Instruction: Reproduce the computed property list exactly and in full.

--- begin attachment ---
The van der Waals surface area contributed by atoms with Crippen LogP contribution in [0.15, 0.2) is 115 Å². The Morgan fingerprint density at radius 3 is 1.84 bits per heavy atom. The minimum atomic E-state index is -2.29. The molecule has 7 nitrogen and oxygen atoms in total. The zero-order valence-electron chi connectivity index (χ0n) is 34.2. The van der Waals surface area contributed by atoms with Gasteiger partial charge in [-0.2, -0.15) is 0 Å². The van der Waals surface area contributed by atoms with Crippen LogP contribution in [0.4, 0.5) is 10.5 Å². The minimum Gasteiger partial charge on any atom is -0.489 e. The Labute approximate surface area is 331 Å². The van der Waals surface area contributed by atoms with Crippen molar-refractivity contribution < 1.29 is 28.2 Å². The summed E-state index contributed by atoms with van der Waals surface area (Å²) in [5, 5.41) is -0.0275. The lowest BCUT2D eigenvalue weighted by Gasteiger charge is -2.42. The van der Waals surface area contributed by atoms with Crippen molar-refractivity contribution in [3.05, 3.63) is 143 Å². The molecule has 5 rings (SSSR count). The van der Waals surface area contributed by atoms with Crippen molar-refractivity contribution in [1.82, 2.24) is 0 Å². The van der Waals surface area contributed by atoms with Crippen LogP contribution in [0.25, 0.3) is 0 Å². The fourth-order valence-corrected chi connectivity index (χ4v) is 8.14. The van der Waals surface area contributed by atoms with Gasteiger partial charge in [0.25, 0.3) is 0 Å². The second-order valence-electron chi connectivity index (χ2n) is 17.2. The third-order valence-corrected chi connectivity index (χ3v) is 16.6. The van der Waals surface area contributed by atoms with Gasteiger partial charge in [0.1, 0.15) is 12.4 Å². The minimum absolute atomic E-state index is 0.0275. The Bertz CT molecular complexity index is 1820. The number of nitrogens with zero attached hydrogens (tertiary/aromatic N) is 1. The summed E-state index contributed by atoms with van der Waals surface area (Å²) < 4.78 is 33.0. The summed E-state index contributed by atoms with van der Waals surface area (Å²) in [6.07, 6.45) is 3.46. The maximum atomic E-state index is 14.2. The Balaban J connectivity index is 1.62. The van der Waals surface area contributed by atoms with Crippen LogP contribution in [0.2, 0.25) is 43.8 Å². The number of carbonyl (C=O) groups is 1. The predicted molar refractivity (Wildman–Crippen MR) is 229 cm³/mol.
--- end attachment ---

The van der Waals surface area contributed by atoms with Crippen LogP contribution in [0.15, 0.2) is 115 Å². The Morgan fingerprint density at radius 3 is 1.84 bits per heavy atom. The minimum atomic E-state index is -2.29. The molecule has 7 nitrogen and oxygen atoms in total. The zero-order valence-electron chi connectivity index (χ0n) is 34.2. The van der Waals surface area contributed by atoms with Gasteiger partial charge in [-0.2, -0.15) is 0 Å². The van der Waals surface area contributed by atoms with Crippen LogP contribution in [0.4, 0.5) is 10.5 Å². The minimum Gasteiger partial charge on any atom is -0.489 e. The Labute approximate surface area is 331 Å². The van der Waals surface area contributed by atoms with Crippen molar-refractivity contribution < 1.29 is 28.2 Å². The summed E-state index contributed by atoms with van der Waals surface area (Å²) in [5, 5.41) is -0.0275. The lowest BCUT2D eigenvalue weighted by Gasteiger charge is -2.42. The van der Waals surface area contributed by atoms with Crippen molar-refractivity contribution in [3.05, 3.63) is 143 Å². The molecule has 5 rings (SSSR count). The van der Waals surface area contributed by atoms with Crippen molar-refractivity contribution in [1.82, 2.24) is 0 Å². The van der Waals surface area contributed by atoms with Crippen LogP contribution in [0.25, 0.3) is 0 Å². The fourth-order valence-corrected chi connectivity index (χ4v) is 8.14. The van der Waals surface area contributed by atoms with Gasteiger partial charge in [0.25, 0.3) is 0 Å². The second-order valence-electron chi connectivity index (χ2n) is 17.2. The third-order valence-corrected chi connectivity index (χ3v) is 16.6. The van der Waals surface area contributed by atoms with Gasteiger partial charge in [0.1, 0.15) is 12.4 Å². The minimum absolute atomic E-state index is 0.0275. The Bertz CT molecular complexity index is 1820. The number of nitrogens with zero attached hydrogens (tertiary/aromatic N) is 1. The summed E-state index contributed by atoms with van der Waals surface area (Å²) < 4.78 is 33.0. The summed E-state index contributed by atoms with van der Waals surface area (Å²) in [6.07, 6.45) is 3.46. The maximum atomic E-state index is 14.2. The Balaban J connectivity index is 1.62. The van der Waals surface area contributed by atoms with Crippen LogP contribution in [0.2, 0.25) is 43.8 Å². The number of carbonyl (C=O) groups is 1. The predicted molar refractivity (Wildman–Crippen MR) is 229 cm³/mol.